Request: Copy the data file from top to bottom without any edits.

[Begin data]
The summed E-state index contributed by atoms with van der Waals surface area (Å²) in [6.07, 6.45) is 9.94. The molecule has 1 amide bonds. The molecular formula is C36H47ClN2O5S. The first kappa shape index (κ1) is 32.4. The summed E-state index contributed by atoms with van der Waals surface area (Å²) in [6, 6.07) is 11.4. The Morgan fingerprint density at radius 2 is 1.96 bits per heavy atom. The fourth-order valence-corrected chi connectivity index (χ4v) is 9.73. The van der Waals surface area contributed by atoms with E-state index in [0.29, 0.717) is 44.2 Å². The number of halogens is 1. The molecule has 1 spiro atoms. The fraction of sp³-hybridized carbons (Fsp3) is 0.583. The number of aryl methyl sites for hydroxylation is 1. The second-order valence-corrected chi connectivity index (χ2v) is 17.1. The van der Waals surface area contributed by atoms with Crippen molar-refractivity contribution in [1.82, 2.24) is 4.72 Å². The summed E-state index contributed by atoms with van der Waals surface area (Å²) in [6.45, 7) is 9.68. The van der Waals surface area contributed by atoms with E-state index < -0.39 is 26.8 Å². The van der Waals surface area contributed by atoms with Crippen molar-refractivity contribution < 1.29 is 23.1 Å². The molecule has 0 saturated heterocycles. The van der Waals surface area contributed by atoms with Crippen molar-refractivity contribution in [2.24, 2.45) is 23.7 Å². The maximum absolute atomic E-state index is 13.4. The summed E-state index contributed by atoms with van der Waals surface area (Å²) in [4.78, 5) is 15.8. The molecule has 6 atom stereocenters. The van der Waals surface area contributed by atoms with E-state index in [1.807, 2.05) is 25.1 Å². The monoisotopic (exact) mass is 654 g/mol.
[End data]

The summed E-state index contributed by atoms with van der Waals surface area (Å²) in [6.07, 6.45) is 9.94. The molecule has 1 amide bonds. The molecular formula is C36H47ClN2O5S. The first kappa shape index (κ1) is 32.4. The summed E-state index contributed by atoms with van der Waals surface area (Å²) in [6, 6.07) is 11.4. The Morgan fingerprint density at radius 2 is 1.96 bits per heavy atom. The fourth-order valence-corrected chi connectivity index (χ4v) is 9.73. The van der Waals surface area contributed by atoms with E-state index in [0.29, 0.717) is 44.2 Å². The number of halogens is 1. The molecule has 1 spiro atoms. The fraction of sp³-hybridized carbons (Fsp3) is 0.583. The number of aryl methyl sites for hydroxylation is 1. The second-order valence-corrected chi connectivity index (χ2v) is 17.1. The van der Waals surface area contributed by atoms with Crippen molar-refractivity contribution in [1.82, 2.24) is 4.72 Å². The summed E-state index contributed by atoms with van der Waals surface area (Å²) in [6.45, 7) is 9.68. The van der Waals surface area contributed by atoms with E-state index < -0.39 is 26.8 Å². The van der Waals surface area contributed by atoms with Crippen molar-refractivity contribution < 1.29 is 23.1 Å². The molecule has 0 saturated heterocycles. The van der Waals surface area contributed by atoms with Crippen molar-refractivity contribution in [2.24, 2.45) is 23.7 Å². The maximum absolute atomic E-state index is 13.4. The summed E-state index contributed by atoms with van der Waals surface area (Å²) in [4.78, 5) is 15.8. The molecule has 6 atom stereocenters. The van der Waals surface area contributed by atoms with E-state index in [1.807, 2.05) is 25.1 Å². The monoisotopic (exact) mass is 654 g/mol.